Known in the South as the Battle of Mechanicsville, or the Battle of Ellerson's Mill, the June 26 battle is recognized today for its connection with the rise of Robert E. Lee and the Confederate army in Virginia.
On the morning of the 26th, portions of the Army of the Potomac lay within sight of Richmond. The Fifth Corps, under Fitz John Porter, occupied the high ground around Mechanicsville, about five miles northeast of Richmond, and overlooking the swampy valley of the Chickahominy River. The Confederate battle plan for the 26th called for a decisive maneuver by Thomas J. “Stonewall” Jackson’s command, which had arrived north of Richmond directly from the Shenandoah Valley. Lee expected Jackson’s force to effect a turning movement, getting above and behind the Union army, threatening its supply route. Jackson’s presence would produce two beneficial results for Lee’s army. It would force the Union soldiers out of Mechanicsville, and it would clear the way for Lee to move much of his army to the northern side of the river, creating a numerical advantage that would allow Lee to launch attacks.
The inevitable variables associated with military operations crippled the Confederate plan. Although Jackson and his men covered 18 miles of difficult marching on June 26, they did not arrive north of Mechanicsville as early as anticipated. Confederate division commander A. P. Hill, of Lee’s own force, initiated a crossing of the Chickahominy at Meadow Bridges anyway. His unexpected move triggered the Confederate offensive and inaugurated the Seven Days battles.
Hill’s men swept into Mechanicsville, driving off light resistance from the “Pennsylvania Reserves” division of George A. McCall. That division, which numbered three brigades of infantry and a strong force of artillery, included George Meade and John Reynolds, each destined for great fame and responsibility later in the Civil War. The Pennsylvanians willingly abandoned Mechanicsville in favor of a strong defensive position on the eastern side of Beaver Dam Creek, about one mile from the village.
Beaver Dam Creek was, and still is, a fairly swampy body of water in a steeply shouldered valley. Earlier in June soldiers had felled trees as obstructions. In some places they built an earthen parapet to shelter both infantrymen and cannon. The position also enjoyed a wide field of fire, making any direct approach dangerous for the attackers. Beaver Dam Creek had only one significant flaw as a defensive position: it was vulnerable to being turned, or flanked, at its northern end.
Once Lee and part of his army crossed the Chickahominy and reached the little crossroads burg at Mechanicsville, they wheeled to the east and tested McCall’s position at Beaver Dam Creek. Five of the six brigades under A. P. Hill—perhaps 11,000 men—pushed to the edge of the creek, receiving heavy doses of artillery fire the entire way. Lee did not harbor hopes of storming the creek and carrying the Union position. Instead, he wanted to fix McCall’s men in position while Jackson reached a favorable spot to the north, compromising the Beaver Dam Creek line. Lee also worried that the balance of the Federal army, south of the Chickahominy River, might grow aggressive and attack Richmond directly while 75% of the Confederate army stood stalled on the north side of the river. This dangerous situation involved many complicating factors: the inhospitable river, the powerful Union position at Beaver Dam Creek, the uncertain progress of Stonewall Jackson, and the setting sun.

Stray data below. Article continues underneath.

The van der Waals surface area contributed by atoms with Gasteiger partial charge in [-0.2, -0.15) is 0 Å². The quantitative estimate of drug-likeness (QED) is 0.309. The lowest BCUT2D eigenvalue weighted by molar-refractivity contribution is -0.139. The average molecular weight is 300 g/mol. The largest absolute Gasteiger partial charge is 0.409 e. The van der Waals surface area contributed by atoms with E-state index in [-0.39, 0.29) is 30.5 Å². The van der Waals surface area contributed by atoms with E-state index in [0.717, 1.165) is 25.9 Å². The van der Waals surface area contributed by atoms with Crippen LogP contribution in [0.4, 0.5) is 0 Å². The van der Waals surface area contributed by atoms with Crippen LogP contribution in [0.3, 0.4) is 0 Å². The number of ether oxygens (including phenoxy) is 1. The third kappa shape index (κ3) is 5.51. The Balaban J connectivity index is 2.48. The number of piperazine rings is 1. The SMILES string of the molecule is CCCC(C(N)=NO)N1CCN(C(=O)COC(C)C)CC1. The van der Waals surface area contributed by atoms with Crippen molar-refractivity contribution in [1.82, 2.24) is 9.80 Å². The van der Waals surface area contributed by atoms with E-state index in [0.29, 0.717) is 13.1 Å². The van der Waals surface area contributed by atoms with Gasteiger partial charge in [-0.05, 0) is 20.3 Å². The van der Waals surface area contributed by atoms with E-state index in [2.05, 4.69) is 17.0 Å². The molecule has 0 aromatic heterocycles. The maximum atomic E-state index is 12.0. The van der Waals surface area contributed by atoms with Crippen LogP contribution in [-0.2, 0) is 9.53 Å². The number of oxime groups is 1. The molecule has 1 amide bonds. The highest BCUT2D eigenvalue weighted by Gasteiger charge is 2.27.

At Beaver Dam Creek, some of the Confederate generals grew more aggressive than planned. At least four brigades actually attacked the creek head-on, losing scores of men without denting the Union line. Roswell Ripley’s brigade, of D. H. Hill’s division, incurred nearly 600 casualties—all dead and wounded—which represented almost one-half of Lee’s losses for the entire battle.
On the Union side, Pennsylvania infantry from Truman Seymour’s brigade manned the slopes near Ellerson’s Mill, along the creek. John Reynolds’s brigade defended the upper portion of Beaver Dam Creek. Together they blasted all approaching Confederates with deadly rifle and musket fire.
As usual with Civil War battles, the arrival of darkness signaled the end of combat. No Confederate had reached the Union line on the eastern side of the creek. Lee’s army absorbed about 1400 casualties, to only 350 for the Pennsylvanians. Strangely enough, both sides could argue that they had met their objectives. By any definition, Beaver Dam Creek was a Union victory. Porter’s Fifth Corps (primarily McCall’s Pennsylvania Reserves) stood firm and won a battlefield victory. Lee had lost his first battle as commander of the Confederate army; yet his plan, despite many problems, remained viable. Jackson’s army finally reached the headwaters of Beaver Dam Creek late on June 26, forcing the Union troops away from the creek and into retreat. The main Union army in front of Richmond had not threatened the city during this vulnerable half-day, and subsequently Lee would dictate the pace as his momentum grew and the week of battles progressed.
Before dawn on June 27, the Union troops abandoned their Beaver Dam Creek entrenchments and fell back to high ground beyond Gaines’s Mill. In the process, they began a retreat that would not end until July 2, some 30 miles southeast of Richmond along the banks of the James River.
The northern portion of the Beaver Dam Creek battlefield has been destroyed by development, but Richmond National Battlefield Park owns and protects 365 acres along the lower section of the stream. That includes some of the ground where Ripley’s, Pender’s, and Field’s Confederate brigades suffered through their attack, and where Seymour’s Pennsylvanians stood firm. A short walking trail takes visitors across the historic creek from the Confederate side to the Union side.